24) In times of crisis, people generally show great ingenuity or self-reliance; others sometimes do stupid things. Do you recall any examples of either? The only stupid thing was Germany starting the war. My Division lost a lot of good men in 3 operations.



The following second-hand account of Small's experiences was compiled from an interview for A Bridge Too Far on the 6th December 1967.


Pte. Albert Edward Small (Batman to Lt. Clements?)

C Coy, 1st Para Bn, 1st Para Bde, 1st Abn Div. [Small was in "B" Company, 3rd Parachute Battalion. This information was added to the above questionnaire but not in Small's handwriting.]


Pte. Albert Edward Small went in on the Sunday. He was not at all sure about days, but thinks it was about the 5th day when a grenade was thrown at a German loudspeaker van which was calling out to the British to surrender. Small says the loudspeaker was heard on several occasions, right up to almost the last day. The gist of its message was of the usual kind to break their morale: "If you give yourselves up now you'll be well treated - think of your family and friends..." Small didn't actually see the van which was hit by a grenade - but others who were in slit trenches on the front line saw it. Small himself was in a barn about 200 to 300 yds. from Oosterbeek Church.


One afternoon about mid-week Small and Pte. Chris Crowther also of C Coy were walking up to the church at Oosterbeek for treatment. Small had shrapnel in his left knee-cap and Crowther had been hit in the shoulder. They had set out from the barn of a farm which was about 200 to 300 yds. from the church. On the way to the church they passed a 7.5 Howitzer gun (set back off road - about 100 yds. away from church) with a crew of three standing by it. They passed the time of day to the gun-crew and continued on towards the church. Small had not thought anything odd when the met didn't answer his greeting. After receiving their treatment they returned, this time passing beside the back of the gun. Then they realised that the three men were dead. The blood had congealed and they had been stuck in an upright position, their eyes open - one had no legs.


There were about 20-30 of them in and around the farm towards the end of the week, amongst them Major Cain. Small doesn't remember anything particular in connection with Cain.


Shortly after they had been told to withdraw, Small was by this same farm in Oosterbeek. There was an A/T gun parked in a cabbage patch at the back of the farm. Small recalls CSM Henry Callaghan asking him if he could handle a 6-pounder A/T gun. Small replied "No" and Callaghan answered: "Now's your chance." Small and another fellow, Pte. 'Chalky' White were sent to help one artillery man with the A/T gun. After about 10 minutes instruction on how to handle the gun, a German tiger tank appeared. When it was about 100 yds. away, Small loaded the A/T gun and the artillery fellow squeezed the trigger - but nothing happened. There was a quick reload but again nothing happened. Small was just about to load a 3rd time when he saw the tank gun swing towards them. The 3 of them dived into a trench beside their gun. There was a loud explosion and afterwards when they examined their wrecked A/T gun, they found that the firing pin had been removed. Obviously what had happened was that, on being told of their impending withdrawal, someone had rendered the gun useless but had not told anybody.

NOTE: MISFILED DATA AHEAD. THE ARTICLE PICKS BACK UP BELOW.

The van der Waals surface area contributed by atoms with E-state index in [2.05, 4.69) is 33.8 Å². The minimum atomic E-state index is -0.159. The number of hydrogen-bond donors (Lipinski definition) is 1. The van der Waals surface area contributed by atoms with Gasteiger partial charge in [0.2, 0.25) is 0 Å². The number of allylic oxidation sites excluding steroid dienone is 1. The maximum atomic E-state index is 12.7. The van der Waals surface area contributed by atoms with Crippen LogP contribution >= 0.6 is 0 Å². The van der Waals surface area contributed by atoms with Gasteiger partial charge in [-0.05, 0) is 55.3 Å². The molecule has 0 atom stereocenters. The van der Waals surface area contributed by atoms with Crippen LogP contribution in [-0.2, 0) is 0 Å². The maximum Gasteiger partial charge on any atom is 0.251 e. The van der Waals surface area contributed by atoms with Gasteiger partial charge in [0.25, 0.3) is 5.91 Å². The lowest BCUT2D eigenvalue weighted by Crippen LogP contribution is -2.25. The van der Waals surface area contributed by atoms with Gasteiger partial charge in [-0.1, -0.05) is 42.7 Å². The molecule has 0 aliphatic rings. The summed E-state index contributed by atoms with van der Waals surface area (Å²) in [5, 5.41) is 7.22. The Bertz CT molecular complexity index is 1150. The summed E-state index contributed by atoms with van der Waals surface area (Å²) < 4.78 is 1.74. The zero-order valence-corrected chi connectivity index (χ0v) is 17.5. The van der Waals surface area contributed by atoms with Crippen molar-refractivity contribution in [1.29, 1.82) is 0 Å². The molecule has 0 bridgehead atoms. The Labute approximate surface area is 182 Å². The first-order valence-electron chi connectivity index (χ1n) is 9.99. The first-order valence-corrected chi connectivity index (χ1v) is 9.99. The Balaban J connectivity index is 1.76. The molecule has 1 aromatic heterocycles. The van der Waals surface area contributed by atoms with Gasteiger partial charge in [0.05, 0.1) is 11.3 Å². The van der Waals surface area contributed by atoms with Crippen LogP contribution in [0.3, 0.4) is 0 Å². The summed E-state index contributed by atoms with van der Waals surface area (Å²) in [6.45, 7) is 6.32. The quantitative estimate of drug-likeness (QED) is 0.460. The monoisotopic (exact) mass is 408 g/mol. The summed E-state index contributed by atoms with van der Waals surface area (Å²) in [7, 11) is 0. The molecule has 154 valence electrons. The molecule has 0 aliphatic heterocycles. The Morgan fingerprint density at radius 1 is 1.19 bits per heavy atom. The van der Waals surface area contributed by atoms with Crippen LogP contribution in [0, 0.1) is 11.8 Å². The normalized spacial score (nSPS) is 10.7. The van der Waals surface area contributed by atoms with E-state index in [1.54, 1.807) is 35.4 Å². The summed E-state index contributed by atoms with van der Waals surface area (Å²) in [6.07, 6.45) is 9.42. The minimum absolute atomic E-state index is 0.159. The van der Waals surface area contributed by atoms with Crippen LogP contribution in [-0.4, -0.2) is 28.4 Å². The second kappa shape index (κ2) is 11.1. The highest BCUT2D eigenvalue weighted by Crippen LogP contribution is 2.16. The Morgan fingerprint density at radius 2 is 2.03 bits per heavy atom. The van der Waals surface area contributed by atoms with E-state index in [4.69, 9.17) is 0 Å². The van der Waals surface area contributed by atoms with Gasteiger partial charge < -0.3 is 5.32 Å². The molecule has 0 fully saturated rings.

On the 15th August 1961, CSM Small, serving with the 10th Battalion, The Parachute Regiment, TA, was awarded the George Medal. His citation reads:


On the 14th May 1961 Sergeant Small was on duty as a despatcher during Parachute Training from a balloon at the RAF Station Hornchurch. Immediately after he had despatched the first of four parachutists the balloon exploded and the cage, with only the collapsed fabric as support, started to free fall. Sergeant Small, with admirable presence of mind succeeded in despatching two more parachutists despite the cage tilting to nearly 45 degrees. These men descended unhurt. Sergeant Small could then have despatched the last man and, as an extremely experienced parachutist, jumped himself with a very reasonable chance of avoiding injury. However he considered that the balloon was now too near the ground for a comparatively inexperienced parachutist to survive a descent, and he therefore retained this man in the cage and remained himself. He then proceeded to give clear and calm instructions as to the best position to adopt to avoid injury. During this period the rate of descent had accelerated rapidly, and the cage was nearly inverted. On impact both occupants suffered only minor injuries; a miraculous escape due to the orders given by Sergeant Small. His companion is on record as saying that he considered that he was about to be killed, and that he undoubtedly would have been but for Sergeant Small.


Throughout the incident Sergeant Small's courage and presence of mind was beyond praise. By despatching two men in the most hazardous conditions, he saved them from serious injury or death, and lightened the cage at a critical period. By remaining with the last man, he undoubtedly saved his life, showing complete disregard for his own safety in the process.



My thanks to Keith Barrett-Small for this account.


See also: Pte Bennett.